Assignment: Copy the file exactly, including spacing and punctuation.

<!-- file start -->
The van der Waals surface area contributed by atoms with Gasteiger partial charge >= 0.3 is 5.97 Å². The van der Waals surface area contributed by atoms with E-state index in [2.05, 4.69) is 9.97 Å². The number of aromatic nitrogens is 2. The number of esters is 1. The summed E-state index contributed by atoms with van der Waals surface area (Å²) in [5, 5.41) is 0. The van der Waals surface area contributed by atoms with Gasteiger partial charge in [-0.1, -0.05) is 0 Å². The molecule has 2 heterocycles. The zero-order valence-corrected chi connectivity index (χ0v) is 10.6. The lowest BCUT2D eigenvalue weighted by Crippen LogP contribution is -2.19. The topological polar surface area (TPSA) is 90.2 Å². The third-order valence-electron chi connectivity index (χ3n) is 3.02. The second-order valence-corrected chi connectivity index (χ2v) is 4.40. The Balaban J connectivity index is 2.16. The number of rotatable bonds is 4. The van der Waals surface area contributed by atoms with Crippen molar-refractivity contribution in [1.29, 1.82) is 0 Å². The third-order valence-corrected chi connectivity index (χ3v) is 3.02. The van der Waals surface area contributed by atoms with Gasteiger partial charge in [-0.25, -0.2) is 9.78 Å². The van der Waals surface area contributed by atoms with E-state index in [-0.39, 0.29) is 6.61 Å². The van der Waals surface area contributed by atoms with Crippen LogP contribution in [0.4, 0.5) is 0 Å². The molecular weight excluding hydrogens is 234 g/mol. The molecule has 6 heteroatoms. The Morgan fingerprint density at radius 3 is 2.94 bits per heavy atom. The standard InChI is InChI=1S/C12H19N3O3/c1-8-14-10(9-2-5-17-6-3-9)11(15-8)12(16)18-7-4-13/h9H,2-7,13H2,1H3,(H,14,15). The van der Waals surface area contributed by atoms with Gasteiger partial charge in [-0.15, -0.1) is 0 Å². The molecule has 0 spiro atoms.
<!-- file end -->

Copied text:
The van der Waals surface area contributed by atoms with Gasteiger partial charge >= 0.3 is 5.97 Å². The van der Waals surface area contributed by atoms with E-state index in [2.05, 4.69) is 9.97 Å². The number of aromatic nitrogens is 2. The number of esters is 1. The summed E-state index contributed by atoms with van der Waals surface area (Å²) in [5, 5.41) is 0. The van der Waals surface area contributed by atoms with Gasteiger partial charge in [-0.1, -0.05) is 0 Å². The molecule has 2 heterocycles. The zero-order valence-corrected chi connectivity index (χ0v) is 10.6. The lowest BCUT2D eigenvalue weighted by Crippen LogP contribution is -2.19. The topological polar surface area (TPSA) is 90.2 Å². The third-order valence-electron chi connectivity index (χ3n) is 3.02. The second-order valence-corrected chi connectivity index (χ2v) is 4.40. The Balaban J connectivity index is 2.16. The number of rotatable bonds is 4. The van der Waals surface area contributed by atoms with Crippen molar-refractivity contribution in [1.29, 1.82) is 0 Å². The third-order valence-corrected chi connectivity index (χ3v) is 3.02. The van der Waals surface area contributed by atoms with Gasteiger partial charge in [-0.25, -0.2) is 9.78 Å². The van der Waals surface area contributed by atoms with E-state index in [-0.39, 0.29) is 6.61 Å². The van der Waals surface area contributed by atoms with Crippen LogP contribution in [0.4, 0.5) is 0 Å². The molecular weight excluding hydrogens is 234 g/mol. The molecule has 6 heteroatoms. The Morgan fingerprint density at radius 3 is 2.94 bits per heavy atom. The standard InChI is InChI=1S/C12H19N3O3/c1-8-14-10(9-2-5-17-6-3-9)11(15-8)12(16)18-7-4-13/h9H,2-7,13H2,1H3,(H,14,15). The van der Waals surface area contributed by atoms with Gasteiger partial charge in [-0.15, -0.1) is 0 Å². The molecule has 0 spiro atoms.